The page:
Angola: After Decades of War, Bright Prospects
Hope is making a dramatic comeback throughout Angola. One year after the signing of a peace agreement in Lusaka, Zambia, the people of Angola are beginning to believe that the durable peace they have long desired may finally be at hand. This time, they may be right.
President Clinton invited President Jose Eduardo dos Santos to the White House for a Dec. 8 official working visit to affirm American commitment to the peace process.
The Clinton administration has made the search for democracy and durable peace in Angola a central theme of its Africa policy. America has an abiding interest in ending a humanitarian crisis that has cost the United States alone $300 million in emergency assistance since 1992 and, at its worst, claimed 1,000 lives per day. But unlike many conflict-ridden regions, Angola has bright economic prospects. It already supplies 7 percent of total US oil imports, and it offers immense untapped natural resources and commercial opportunities. Success in the peace effort will thus pay real dividends here at home.
Angola is the final piece that will complete the puzzle of democratic and economic transformation in southern Africa. Southern Africa's democratically elected governments are now pursuing a common agenda for development based on free-market principles. Angola is poised to join its neighbors in a future paved with opportunity and prosperity. The US stands ready to be a partner in this process.
Shortly after taking office in early 1993, I became convinced that a determined new effort to restore peace did have a chance of succeeding. Seizing on this new opportunity for peace, President Clinton appointed Ambassador Paul Hare, one of our most experienced career diplomats, as our special envoy to the Angolan peace negotiations.
Working closely with United Nations Special Representative Alioune Blondin Beye and Edmund DeJarnette (at the time US ambassador to Angola), we threw our energies into an audacious negotiating effort - one that few observers gave any real chance for success.
For one intense year, while the fighting continued, the negotiators worked with consummate skill and determination to frame an accord that would convince the government and its civil war opponent, the National Union for the Total Independence of Angola (UNITA), to abandon their military ambitions.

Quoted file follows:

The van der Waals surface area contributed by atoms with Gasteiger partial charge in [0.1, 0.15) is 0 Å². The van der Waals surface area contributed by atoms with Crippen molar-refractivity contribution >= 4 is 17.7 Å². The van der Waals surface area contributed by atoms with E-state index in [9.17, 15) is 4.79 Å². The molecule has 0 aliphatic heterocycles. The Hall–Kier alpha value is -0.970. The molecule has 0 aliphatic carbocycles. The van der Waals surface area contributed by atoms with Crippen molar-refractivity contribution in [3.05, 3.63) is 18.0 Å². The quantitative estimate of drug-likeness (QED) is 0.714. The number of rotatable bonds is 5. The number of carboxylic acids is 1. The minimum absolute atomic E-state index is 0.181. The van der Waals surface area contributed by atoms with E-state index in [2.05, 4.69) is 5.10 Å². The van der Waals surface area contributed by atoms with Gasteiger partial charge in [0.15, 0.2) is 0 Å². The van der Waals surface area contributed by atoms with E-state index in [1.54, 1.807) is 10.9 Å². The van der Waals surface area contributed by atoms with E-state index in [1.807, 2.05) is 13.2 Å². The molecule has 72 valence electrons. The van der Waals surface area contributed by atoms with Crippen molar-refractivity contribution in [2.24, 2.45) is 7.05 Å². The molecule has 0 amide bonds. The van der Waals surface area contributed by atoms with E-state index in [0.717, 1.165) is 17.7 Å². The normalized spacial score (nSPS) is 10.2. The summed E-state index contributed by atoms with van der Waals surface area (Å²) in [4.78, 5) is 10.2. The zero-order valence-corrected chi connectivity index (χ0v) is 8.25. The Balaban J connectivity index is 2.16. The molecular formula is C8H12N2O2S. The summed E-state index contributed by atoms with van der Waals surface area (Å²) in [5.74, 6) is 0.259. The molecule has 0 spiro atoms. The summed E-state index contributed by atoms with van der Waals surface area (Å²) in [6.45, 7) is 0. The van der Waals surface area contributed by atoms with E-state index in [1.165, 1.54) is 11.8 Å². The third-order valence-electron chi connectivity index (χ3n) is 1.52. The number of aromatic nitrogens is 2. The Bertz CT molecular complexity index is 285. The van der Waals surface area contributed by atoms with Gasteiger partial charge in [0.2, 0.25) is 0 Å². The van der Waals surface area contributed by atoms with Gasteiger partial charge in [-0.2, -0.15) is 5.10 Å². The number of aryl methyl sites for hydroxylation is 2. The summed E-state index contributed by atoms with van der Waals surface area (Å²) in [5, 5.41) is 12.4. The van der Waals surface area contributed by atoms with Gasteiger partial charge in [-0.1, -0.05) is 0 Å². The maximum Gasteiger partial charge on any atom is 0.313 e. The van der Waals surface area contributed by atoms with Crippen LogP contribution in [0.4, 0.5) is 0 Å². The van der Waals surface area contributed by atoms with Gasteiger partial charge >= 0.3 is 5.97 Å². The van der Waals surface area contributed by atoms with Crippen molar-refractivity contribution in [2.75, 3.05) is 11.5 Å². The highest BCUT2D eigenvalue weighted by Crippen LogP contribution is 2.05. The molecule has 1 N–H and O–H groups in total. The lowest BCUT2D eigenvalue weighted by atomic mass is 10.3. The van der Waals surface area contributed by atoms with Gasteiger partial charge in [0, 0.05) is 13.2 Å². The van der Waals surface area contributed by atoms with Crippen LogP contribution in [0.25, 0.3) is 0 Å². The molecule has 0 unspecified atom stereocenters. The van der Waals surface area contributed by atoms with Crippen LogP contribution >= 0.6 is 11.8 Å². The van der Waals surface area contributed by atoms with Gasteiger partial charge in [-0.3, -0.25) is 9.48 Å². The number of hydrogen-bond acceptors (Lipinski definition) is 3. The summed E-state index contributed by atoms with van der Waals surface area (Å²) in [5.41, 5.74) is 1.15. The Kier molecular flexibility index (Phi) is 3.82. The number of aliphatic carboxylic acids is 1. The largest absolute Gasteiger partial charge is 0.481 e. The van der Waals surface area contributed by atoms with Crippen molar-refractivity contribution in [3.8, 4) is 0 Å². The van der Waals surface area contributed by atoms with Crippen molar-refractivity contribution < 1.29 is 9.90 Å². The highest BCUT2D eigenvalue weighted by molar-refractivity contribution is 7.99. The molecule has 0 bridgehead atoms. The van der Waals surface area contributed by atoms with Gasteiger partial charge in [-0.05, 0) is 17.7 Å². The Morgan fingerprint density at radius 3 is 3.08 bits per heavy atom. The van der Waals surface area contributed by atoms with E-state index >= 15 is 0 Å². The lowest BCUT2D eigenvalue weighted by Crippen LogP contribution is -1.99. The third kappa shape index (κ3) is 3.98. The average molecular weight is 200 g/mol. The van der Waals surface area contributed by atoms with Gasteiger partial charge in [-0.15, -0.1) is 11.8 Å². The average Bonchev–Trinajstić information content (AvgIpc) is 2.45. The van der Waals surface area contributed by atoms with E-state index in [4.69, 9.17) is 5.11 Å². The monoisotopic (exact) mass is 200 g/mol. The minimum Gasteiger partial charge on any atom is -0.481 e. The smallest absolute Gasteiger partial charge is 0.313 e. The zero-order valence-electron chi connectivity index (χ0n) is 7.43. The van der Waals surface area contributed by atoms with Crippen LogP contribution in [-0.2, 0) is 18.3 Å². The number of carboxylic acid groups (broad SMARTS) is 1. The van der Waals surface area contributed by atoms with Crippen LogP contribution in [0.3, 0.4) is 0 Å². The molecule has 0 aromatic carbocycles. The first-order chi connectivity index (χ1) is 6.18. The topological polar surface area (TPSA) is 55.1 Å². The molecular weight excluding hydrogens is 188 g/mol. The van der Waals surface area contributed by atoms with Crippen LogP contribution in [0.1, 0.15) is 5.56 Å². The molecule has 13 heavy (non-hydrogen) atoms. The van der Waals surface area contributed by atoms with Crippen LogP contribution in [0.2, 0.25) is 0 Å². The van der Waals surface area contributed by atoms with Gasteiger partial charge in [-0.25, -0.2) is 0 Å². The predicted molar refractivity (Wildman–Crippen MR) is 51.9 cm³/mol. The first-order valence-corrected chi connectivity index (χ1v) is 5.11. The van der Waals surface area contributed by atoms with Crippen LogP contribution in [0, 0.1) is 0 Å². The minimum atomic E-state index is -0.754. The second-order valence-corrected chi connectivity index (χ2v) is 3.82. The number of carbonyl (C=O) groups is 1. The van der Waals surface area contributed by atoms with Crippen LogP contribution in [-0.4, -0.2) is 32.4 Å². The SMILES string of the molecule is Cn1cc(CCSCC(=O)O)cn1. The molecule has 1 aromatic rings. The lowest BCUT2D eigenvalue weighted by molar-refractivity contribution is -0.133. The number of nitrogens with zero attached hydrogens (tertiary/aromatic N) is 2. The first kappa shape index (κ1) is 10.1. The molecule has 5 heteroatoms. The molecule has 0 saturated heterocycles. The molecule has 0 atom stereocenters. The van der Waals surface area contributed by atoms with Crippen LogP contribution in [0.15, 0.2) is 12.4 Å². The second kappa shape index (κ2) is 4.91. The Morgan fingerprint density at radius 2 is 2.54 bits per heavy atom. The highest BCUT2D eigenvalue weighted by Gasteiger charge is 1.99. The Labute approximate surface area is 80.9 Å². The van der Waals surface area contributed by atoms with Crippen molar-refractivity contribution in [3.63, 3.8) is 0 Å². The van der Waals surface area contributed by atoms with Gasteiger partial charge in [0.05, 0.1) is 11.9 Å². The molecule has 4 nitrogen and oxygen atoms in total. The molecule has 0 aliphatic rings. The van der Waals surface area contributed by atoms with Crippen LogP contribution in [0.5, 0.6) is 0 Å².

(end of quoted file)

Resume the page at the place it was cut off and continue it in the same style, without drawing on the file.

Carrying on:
Mr. Beye's persistence and forthright leadership of negotiations and the implementation process provide powerful proof that the UN has a valuable role in the post-cold-war era.
The resulting peace accord, the "Lusaka Protocol," signed on Nov. 20, 1994, builds on the hard lessons of the past. It honors the government's right to govern in peace, while providing for UNITA's participation at all levels of the government and the military. It acknowledges UNITA's role in policy formulation, thereby satisfying UNITA's legitimate political and security needs.
Lifelong adversaries, President dos Santos and UNITA leader Jonas Savimbi have jointly affirmed their commitment to peace and national reconciliation. Senior negotiators on both sides continue to work out details for implementing the agreements.
As we have seen in previous, failed efforts to bring peace to Angola, successful implementation of the Lusaka Protocol will require careful and aggressive monitoring, and constant encouragement.
The recent military activities of the Angolan armed forces in northern Angola, as well as other cease-fire violations, serve as reminders that the peace process remains fragile. That is why it is extremely important that the United States and the international community not abandon their diplomatic engagements.